What Does Tisha B’av Represent?

So, what is it all about, the three weeks of Mourning, the higher nine days of mourning, all are leading to the 9th day of the month of Av or in Hebrew Tisha Be’Av.

What is Tisha Be’Av? What do we celebrate/mourn? Why do we do it?

Let’s answer these questions in a manner that is clear to all.

Tisha be-Av, also spelled Tisha b’Av, in English Ninth of Av, in Judaism, a traditional day of mourning for the destruction of the First and Second Temples. According to the Talmud, other disastrous events such as the following occurred on Av 9: the decree that the Jews would wander 40 years in the wilderness; the fall of Betar in 135 CE, ending the second Jewish revolt against Rome led by Bar-Kochba (Shimon Bar Kozibah); and the establishment of a pagan temple in the year 136 in the Holy Temple in Jerusalem, which prohibited Jews from entering. The Jews expulsion from Spain in 1492 is also traditionally believed to have occurred on that date.

The Custom is that a 25 – hour fast is observed from sunset to sunset, except by Reform Jews. The liturgy of the day, performed by candlelight in a gloomy atmosphere usually at the synagogue, and includes reciting a series of elegiac poems, known as Kinnot *1, after the evening and morning prayers.

These Kinnot – poems mourn the destruction of both the First and Second Temple in Jerusalem as well as other tragedies in Jewish history, including the Crusades, and the Expulsion of Jews from Spain in 1492, which is believed to be started on the 9th of Av, and the Holocaust. The Kinnot are recited on the night of Tisha B’Av after reciting the Book of Lamentations, which was also called “Kinnot” in the Talmudic era before it assumed its more familiar name of the scroll of “Eichah” (Megilat Eicha).

This year Tisha B’Av will be observed from sundown Saturday, August 6th till Sundown Sunday August 7th, and Jewish people worldwide will be fasting (refrain from eating or drinking of any kind) for 25 hours from sundown to sundown.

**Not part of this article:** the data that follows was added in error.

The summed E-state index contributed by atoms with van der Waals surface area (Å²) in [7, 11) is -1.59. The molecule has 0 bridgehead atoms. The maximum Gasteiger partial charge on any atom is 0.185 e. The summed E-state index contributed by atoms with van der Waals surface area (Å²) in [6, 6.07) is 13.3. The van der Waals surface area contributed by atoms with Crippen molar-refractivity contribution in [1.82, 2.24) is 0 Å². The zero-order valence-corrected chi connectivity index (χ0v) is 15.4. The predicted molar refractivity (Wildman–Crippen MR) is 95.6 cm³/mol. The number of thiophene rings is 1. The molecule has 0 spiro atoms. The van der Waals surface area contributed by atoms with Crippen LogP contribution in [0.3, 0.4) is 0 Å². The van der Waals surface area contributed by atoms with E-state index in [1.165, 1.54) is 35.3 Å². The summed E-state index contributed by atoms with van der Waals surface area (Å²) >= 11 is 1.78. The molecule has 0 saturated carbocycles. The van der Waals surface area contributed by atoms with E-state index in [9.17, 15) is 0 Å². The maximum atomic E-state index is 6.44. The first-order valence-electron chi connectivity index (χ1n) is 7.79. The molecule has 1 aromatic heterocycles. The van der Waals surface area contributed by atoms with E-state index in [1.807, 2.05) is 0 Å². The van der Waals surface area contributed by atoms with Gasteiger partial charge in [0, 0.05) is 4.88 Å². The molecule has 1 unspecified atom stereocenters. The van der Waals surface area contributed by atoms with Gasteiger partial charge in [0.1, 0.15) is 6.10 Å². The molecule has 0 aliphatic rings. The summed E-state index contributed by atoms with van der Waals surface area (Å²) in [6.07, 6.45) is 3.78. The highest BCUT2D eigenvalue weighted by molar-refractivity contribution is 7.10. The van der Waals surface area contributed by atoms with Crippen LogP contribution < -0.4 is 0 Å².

Many Jewish people visit their loved ones in the cemetery on this day. Tisha be-Av marks the end of a period of mourning which is mentioned in one of our previous called the Three Weeks of Mourning and lasts till the 10th of Av.

In Fact we observe Tisha B’Av in three main ways:

  • Fasting (refraining from food or drink)
  • Visiting loved ones who have passed
  • Attending synagogue to hear the Book of Lamentations
  • Kinnot – Kinnot (Hebrew: קינות; also kinnos, kinoth, qinot, qinoth; singular kinah, qinah or kinnah) are Hebrew dirges (sad poems) or elegies. The term is used to refer both to dirges in the Hebrew Bible, and also to later poems which are traditionally recited by Jews on Tisha B’Av. (Wikipedia)

In Israel, many people gather at the Western Wall, the ruins of the Second Temple.

One might notice that Tisha B’av shares similar prohibitions with Yom Kippur since it is the only other day in Judaism Tradition and Religion habits when there is a 25-hour fast. However, Tisha B’av is a day of mourning whereas Yom Kippur is a mandated Holiday coming from the Torah.

One of the main ideas to focus on with Tisha B’av is that evil exists and always existed in the world, whether we want to admit and acknowledge it or not. We just need to ask the question of How? we as individuals, families, groups, Synagogues, Churches, or any other social group that exists, can make the world a kinder, more welcoming place for everyone?

What can you who read this article now, do? either alone or with your family, to give back to the world around you in a meaningful and positive way.

One small change will have a ripple effect and will create a lot of good in the world that needs it now more than ever.

“Ask not what your country can do for you – ask what you can do for your country” (JFK) is true now more than ever to every one of us.